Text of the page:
I hauled the computer out of the basement recently to convert some old floppy discs, and put it through some paces online. Unlike the Apple Lisa I recently connected, indirectly, to the web, this machine has a true TCP/IP stack, and can run mail clients, web browsers, and the like.

The machine was made before Apple routinely put ethernet ports on their computers, so an adapter is needed. There probably exist AppleTalk-to-Ethernet adapters that can be connected to the machine’s serial port. I am lucky enough to have an Asante Mini EN/SC 10T adapter, which allows older Macs to be connected to ethernet via their SCSI ports. The driver software was well coded, and the Mac regards the resulting connection as built-in ethernet.

asante en/sc 10T

Network access in Mac OS7 was handled via the MacTCP control panel, not the network control panel, which back then related only to the AppleTalk protocol I think. If you have a similar device and are having trouble configuring it, select “Ethernet Built-In” in MacTCP, then click the “More” button. If you plan to talk to the world, find the names and addresses of your DNS servers and enter them by hand. Your ISP can tell you, if you don’t use OpenDNS or another alternative.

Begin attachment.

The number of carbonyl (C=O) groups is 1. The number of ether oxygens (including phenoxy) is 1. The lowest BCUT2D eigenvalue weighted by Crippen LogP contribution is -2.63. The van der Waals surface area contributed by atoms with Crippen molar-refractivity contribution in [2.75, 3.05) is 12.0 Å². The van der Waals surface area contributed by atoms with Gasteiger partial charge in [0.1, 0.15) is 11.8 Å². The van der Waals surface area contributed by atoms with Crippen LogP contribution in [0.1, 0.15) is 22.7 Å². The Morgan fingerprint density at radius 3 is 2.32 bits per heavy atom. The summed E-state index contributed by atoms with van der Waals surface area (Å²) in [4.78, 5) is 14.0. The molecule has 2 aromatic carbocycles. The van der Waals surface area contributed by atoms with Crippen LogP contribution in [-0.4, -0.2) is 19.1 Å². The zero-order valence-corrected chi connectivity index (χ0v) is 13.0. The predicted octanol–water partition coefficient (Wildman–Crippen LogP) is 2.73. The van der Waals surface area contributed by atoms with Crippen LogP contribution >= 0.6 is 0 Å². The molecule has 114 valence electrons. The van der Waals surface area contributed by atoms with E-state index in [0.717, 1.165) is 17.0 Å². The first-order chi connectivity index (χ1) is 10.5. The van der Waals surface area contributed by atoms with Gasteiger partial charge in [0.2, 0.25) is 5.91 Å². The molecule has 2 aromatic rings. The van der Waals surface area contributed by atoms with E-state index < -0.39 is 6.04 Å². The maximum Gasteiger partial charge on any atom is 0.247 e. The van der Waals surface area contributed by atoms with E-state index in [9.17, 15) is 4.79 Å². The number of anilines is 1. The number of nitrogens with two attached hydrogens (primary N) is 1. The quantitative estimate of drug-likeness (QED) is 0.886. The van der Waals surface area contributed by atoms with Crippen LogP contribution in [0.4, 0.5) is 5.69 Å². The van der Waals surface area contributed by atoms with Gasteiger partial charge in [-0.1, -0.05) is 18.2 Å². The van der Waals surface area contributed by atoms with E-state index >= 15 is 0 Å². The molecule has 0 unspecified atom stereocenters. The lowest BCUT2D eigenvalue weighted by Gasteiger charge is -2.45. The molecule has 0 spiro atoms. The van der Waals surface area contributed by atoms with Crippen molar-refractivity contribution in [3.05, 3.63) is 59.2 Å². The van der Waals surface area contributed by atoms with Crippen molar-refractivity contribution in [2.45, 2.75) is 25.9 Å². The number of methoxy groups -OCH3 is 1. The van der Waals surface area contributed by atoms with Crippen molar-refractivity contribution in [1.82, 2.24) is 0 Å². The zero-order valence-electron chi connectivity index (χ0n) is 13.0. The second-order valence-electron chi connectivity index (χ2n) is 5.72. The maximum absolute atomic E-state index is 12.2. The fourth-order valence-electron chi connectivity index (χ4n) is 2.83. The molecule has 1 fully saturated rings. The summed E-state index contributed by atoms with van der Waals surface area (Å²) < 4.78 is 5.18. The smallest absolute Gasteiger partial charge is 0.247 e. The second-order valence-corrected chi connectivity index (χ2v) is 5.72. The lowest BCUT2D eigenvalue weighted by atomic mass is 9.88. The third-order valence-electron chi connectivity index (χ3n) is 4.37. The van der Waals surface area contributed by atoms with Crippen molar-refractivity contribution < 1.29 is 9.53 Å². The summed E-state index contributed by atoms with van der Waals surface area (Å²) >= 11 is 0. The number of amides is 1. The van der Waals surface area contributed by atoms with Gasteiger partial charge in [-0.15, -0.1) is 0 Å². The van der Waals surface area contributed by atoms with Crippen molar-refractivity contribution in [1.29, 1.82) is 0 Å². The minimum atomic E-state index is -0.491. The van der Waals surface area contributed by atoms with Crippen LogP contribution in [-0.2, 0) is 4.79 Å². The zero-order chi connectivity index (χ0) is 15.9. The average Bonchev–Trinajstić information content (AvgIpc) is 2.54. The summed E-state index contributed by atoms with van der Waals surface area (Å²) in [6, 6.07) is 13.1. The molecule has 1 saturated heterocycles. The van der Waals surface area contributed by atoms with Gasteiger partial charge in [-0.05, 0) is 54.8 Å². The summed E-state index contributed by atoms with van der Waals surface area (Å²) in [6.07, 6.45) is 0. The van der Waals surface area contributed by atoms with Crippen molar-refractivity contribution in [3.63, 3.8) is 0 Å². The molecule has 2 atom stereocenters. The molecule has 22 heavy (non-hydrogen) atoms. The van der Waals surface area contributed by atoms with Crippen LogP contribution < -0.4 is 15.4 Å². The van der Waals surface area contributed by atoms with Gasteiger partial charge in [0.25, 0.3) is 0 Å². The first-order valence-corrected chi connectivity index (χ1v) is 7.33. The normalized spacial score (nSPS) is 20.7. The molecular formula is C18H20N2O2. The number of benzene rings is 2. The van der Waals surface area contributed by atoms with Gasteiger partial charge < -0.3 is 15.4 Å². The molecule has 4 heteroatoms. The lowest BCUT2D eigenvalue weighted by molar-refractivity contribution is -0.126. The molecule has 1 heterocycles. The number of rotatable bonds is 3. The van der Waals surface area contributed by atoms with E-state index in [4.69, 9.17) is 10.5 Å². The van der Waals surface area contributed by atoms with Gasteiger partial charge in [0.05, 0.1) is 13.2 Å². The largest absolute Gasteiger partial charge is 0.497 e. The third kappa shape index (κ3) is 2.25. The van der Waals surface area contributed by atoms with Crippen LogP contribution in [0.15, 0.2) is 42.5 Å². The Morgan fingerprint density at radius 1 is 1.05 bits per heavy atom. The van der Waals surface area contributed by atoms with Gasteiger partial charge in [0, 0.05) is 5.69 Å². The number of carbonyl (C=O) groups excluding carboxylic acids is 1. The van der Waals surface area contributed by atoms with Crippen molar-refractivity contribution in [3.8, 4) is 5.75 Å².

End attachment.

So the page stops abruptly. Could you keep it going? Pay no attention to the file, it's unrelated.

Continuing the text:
Set your router address (called a “gateway address” here).

I do not think MacTCP handled DHCP correctly. Anyway, I set a manual IP address just in case.

macTCP 1993

Numerous older web browsers and FTP clients, etc., are available online. I used NCSA Mosaic and Fetch. Then I logged into IRC using the venerable Ircle client, which unfortunately killed itself after 30 minutes to punish me for not buying a license.
irc on a PowerBook 180c

Mathematica 2.2 was loaded on the machine, and I ran a couple of quick problems through it.
mathematica 2.2, 1993

The syntax for simple problems like this has not changed, and those problems can be solved using the exact same commands in Mathematica 8.01. On my home Mac Pro, the first problem can be solved a bit better than 8x as quickly on the modern machine, and the second problem about 127x as quickly.

Using NCSA Mosaic, here’s how this website would have looked in 1993:

monkeywrench as rendered in NCSA Mosaic

A silly article from Reuters

Reuters ran an article on the 19th titled “Wall Street’s ‘Buy Everything’ Sentiment Continues” which took as its premise that stock prices in the U.S. are rocketing upwards at an unprecedented pace, and that this, combined with low trading volumes and high levels on the VIX index, means that stocks are “due for a correction”. They quote only one person in the article, Paul Mendelsohn, sage of Charlotte, Vermont. He makes the specific claim that he has “never seen a market like this,” though he has been a “market watcher” for 35 years.

There may be reasonable explanations. Perhaps stocks were too low, so even rising rapidly, they may still be cheap. Or perhaps corporate profitability has increased significantly, so that stocks must rise rapidly to remain fairly valued. Mendelsohn does not consider such issues, saying “I’m showing, by every technical and quantitative standard I have, this market is at extreme levels. But no matter where we start out in the morning, buyers come in.”